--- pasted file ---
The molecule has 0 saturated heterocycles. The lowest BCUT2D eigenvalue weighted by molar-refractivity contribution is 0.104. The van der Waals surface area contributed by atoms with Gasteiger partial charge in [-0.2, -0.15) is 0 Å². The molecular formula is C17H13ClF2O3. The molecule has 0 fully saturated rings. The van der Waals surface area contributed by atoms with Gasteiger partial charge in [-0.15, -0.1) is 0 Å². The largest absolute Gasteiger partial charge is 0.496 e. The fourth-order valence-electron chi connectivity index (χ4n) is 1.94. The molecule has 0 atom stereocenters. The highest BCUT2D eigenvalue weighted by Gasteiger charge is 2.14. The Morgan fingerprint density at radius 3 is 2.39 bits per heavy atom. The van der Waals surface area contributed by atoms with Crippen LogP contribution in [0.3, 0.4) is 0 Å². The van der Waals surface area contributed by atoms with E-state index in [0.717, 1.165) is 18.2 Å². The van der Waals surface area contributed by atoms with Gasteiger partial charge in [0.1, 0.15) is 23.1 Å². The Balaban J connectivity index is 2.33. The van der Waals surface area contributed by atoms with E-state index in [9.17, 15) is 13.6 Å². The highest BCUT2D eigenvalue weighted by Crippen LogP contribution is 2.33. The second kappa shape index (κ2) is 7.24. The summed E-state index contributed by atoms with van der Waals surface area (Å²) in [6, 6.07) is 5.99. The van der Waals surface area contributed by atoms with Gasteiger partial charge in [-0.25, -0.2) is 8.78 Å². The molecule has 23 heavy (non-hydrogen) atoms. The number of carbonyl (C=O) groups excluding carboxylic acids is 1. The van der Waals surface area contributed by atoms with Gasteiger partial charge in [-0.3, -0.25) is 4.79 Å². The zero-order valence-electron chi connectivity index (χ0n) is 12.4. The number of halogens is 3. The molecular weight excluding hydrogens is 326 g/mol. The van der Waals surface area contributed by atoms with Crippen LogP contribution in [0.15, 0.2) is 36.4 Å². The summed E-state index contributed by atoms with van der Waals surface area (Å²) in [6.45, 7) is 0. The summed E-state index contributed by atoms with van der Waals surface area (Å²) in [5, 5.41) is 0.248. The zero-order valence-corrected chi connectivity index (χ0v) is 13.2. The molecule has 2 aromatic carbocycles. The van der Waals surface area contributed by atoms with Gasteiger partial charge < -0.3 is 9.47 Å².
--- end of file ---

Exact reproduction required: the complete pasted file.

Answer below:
The molecule has 0 saturated heterocycles. The lowest BCUT2D eigenvalue weighted by molar-refractivity contribution is 0.104. The van der Waals surface area contributed by atoms with Gasteiger partial charge in [-0.2, -0.15) is 0 Å². The molecular formula is C17H13ClF2O3. The molecule has 0 fully saturated rings. The van der Waals surface area contributed by atoms with Gasteiger partial charge in [-0.15, -0.1) is 0 Å². The largest absolute Gasteiger partial charge is 0.496 e. The fourth-order valence-electron chi connectivity index (χ4n) is 1.94. The molecule has 0 atom stereocenters. The highest BCUT2D eigenvalue weighted by Gasteiger charge is 2.14. The Morgan fingerprint density at radius 3 is 2.39 bits per heavy atom. The van der Waals surface area contributed by atoms with Crippen LogP contribution in [0.3, 0.4) is 0 Å². The van der Waals surface area contributed by atoms with E-state index in [0.717, 1.165) is 18.2 Å². The van der Waals surface area contributed by atoms with Gasteiger partial charge in [0.1, 0.15) is 23.1 Å². The Balaban J connectivity index is 2.33. The van der Waals surface area contributed by atoms with E-state index in [9.17, 15) is 13.6 Å². The highest BCUT2D eigenvalue weighted by Crippen LogP contribution is 2.33. The second kappa shape index (κ2) is 7.24. The summed E-state index contributed by atoms with van der Waals surface area (Å²) in [6, 6.07) is 5.99. The van der Waals surface area contributed by atoms with Gasteiger partial charge in [-0.25, -0.2) is 8.78 Å². The molecule has 23 heavy (non-hydrogen) atoms. The number of carbonyl (C=O) groups excluding carboxylic acids is 1. The van der Waals surface area contributed by atoms with Gasteiger partial charge in [-0.3, -0.25) is 4.79 Å². The zero-order valence-electron chi connectivity index (χ0n) is 12.4. The number of halogens is 3. The molecular weight excluding hydrogens is 326 g/mol. The van der Waals surface area contributed by atoms with Crippen LogP contribution in [0.15, 0.2) is 36.4 Å². The summed E-state index contributed by atoms with van der Waals surface area (Å²) in [6.45, 7) is 0. The summed E-state index contributed by atoms with van der Waals surface area (Å²) in [5, 5.41) is 0.248. The zero-order valence-corrected chi connectivity index (χ0v) is 13.2. The molecule has 2 aromatic carbocycles. The van der Waals surface area contributed by atoms with Gasteiger partial charge < -0.3 is 9.47 Å².